We are at the moment confronted with yet another case of apparent “wakening” from Persistent Vegetative State (PVS), prompting one commentator to claim that “We will have to re-write the medical textbooks” (for story, see here). I would like to suggest that it might be better to recommend reading the medical textbooks first. PVS is often diagnosed when people show unresponsiveness after a head injury or severe stroke but it should only be confirmed as the diagnosis when neuro-imaging shows that there is extensive and persisting damage to most of the cortex, the highest level of cerebral evolution. This area of the brain contains many of and participates in all of the intricate connections concerned with intelligent communication and consciousness. A philosophical analysis of consciousness reveals why that is so and why the destruction of this extensive and sensitive layer of cerebral processing eliminates the many interwoven capacities that go to make up evolved consciousness. The fact that there are a number of capacities that contribute to the holistic function that is consciousness, as was realised by John Hughlings-Jackson, the father of British neurology, in the 19thcentury means that elements of conscious awareness can survive quite devastating brain injuries and lead to a patient who could respond, if the channels of communication were explored, may be dismissed as unconscious. This happens most dramatically with Locked in Syndrome as discussed in “Nick’s Story” published in the BMJ in 2005. There is a spectrum of disorders ranging from: Locked in Syndrome, where consciousness and intellect are intact but the pathways allowing communication with the outside world are virtually destroyed; through Minimally Conscious States, which are poorly described because there is a spectrum involved; to Persistent Vegetative State, where the neural substrate of intellect and consciousness is destroyed. Only when the neuropathology (as revealed by imagery), the clinical assessment, and the ethical sensitivity to the patient’s (and loved ones’) attempts to communicate are properly synthesized into a clear understanding of the patient’s condition can the relevant distinctions be made in practice.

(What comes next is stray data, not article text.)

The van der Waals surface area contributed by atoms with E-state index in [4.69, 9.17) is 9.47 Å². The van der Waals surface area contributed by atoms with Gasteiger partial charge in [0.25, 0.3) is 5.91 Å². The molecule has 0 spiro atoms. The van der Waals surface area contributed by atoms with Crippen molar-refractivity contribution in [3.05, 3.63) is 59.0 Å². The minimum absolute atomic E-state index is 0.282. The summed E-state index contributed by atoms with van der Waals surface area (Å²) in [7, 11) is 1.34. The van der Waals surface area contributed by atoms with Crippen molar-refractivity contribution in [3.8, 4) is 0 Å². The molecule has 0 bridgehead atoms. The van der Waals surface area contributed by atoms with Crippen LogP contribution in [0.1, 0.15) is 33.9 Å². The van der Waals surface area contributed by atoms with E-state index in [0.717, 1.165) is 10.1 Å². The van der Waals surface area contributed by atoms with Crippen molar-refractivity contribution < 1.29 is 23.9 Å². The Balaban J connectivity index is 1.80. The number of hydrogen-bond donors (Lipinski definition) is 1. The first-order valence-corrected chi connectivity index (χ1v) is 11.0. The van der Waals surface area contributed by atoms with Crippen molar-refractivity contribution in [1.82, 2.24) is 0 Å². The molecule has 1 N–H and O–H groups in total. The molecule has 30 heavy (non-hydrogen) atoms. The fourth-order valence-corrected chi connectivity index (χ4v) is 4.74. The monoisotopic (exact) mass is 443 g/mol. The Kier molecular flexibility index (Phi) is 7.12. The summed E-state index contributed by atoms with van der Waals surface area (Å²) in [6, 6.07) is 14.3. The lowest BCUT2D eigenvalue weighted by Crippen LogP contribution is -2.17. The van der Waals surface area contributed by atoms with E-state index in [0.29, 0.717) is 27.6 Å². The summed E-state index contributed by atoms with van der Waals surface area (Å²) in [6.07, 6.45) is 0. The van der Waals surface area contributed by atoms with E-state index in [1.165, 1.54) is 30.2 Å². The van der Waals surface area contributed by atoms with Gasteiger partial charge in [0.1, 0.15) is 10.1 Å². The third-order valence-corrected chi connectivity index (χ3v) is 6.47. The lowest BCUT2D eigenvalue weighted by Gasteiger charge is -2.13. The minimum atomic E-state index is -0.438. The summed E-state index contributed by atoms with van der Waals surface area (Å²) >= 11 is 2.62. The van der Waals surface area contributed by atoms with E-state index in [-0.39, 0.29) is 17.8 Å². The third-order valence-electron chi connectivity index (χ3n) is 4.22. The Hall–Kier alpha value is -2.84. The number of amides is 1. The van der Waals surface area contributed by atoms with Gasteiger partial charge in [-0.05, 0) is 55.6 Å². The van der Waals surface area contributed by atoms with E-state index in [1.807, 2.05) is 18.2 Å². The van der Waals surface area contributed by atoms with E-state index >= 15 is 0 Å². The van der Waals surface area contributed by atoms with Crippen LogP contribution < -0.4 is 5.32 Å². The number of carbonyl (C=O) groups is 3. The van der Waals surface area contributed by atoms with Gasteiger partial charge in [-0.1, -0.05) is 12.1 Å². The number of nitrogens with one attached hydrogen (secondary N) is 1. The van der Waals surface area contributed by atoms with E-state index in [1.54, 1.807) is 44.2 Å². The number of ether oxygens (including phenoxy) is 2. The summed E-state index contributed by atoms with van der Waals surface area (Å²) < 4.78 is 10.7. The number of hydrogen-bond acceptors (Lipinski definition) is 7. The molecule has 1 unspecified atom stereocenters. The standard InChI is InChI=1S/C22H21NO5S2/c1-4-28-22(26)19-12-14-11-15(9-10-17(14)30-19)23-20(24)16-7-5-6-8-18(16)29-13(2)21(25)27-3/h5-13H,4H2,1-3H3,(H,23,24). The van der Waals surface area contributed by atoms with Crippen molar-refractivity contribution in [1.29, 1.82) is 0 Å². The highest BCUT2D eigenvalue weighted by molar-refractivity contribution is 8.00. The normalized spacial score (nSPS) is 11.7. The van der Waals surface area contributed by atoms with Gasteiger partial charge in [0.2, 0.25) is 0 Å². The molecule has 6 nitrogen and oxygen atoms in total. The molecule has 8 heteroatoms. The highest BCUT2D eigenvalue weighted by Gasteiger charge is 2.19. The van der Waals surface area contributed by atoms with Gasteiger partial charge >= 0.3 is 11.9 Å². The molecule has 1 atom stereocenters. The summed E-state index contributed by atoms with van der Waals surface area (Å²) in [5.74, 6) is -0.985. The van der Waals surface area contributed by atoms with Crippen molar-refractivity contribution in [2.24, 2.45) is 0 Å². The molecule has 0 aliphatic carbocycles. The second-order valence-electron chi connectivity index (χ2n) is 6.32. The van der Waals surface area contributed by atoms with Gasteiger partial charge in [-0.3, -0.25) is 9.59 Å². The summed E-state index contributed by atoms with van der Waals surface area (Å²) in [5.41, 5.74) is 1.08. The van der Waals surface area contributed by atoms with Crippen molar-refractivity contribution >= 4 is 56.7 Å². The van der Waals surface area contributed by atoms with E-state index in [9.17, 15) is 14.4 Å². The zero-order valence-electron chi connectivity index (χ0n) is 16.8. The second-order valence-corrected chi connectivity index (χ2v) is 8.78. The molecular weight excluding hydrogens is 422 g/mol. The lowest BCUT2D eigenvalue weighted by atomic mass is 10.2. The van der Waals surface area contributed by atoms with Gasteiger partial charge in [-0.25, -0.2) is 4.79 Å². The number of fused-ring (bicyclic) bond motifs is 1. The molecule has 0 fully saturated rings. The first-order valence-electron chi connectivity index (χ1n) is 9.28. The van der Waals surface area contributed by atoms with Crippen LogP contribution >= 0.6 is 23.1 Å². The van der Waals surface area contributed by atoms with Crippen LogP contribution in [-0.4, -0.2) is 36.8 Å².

Scott Routley is an example of that process being incomplete such that an ongoing harm is perpetrated against the patient and those who love him or her. The cases are varied and include akinetic mutism from brain damage or severe depression (often seen in the elderly), catatonic schizophrenia (I saw a dramatic case in an Afro-Caribbean young man in London), Locked in Syndrome (I have personally attended several), and in each case we should be sure we have read the texts (such as Plum and Posner’s classic The Diagnosis of Stupor and Coma) before we start re-writing them with the kind of half-baked insights that those who are ill-informed (on the neuroscience, pathology, neuro-imaging, clinical acumen, or ethics) littered throughout their (re-written) pages.
The Otago Bioethics Centre offers a course in Neuroethics for those who want to explore these issues further and a number of distinguished academic visitors prominent in the subject have made valuable contributions to that course. The course does however require that you read the material prescribed before venturing opinions on the difficult issues discussed.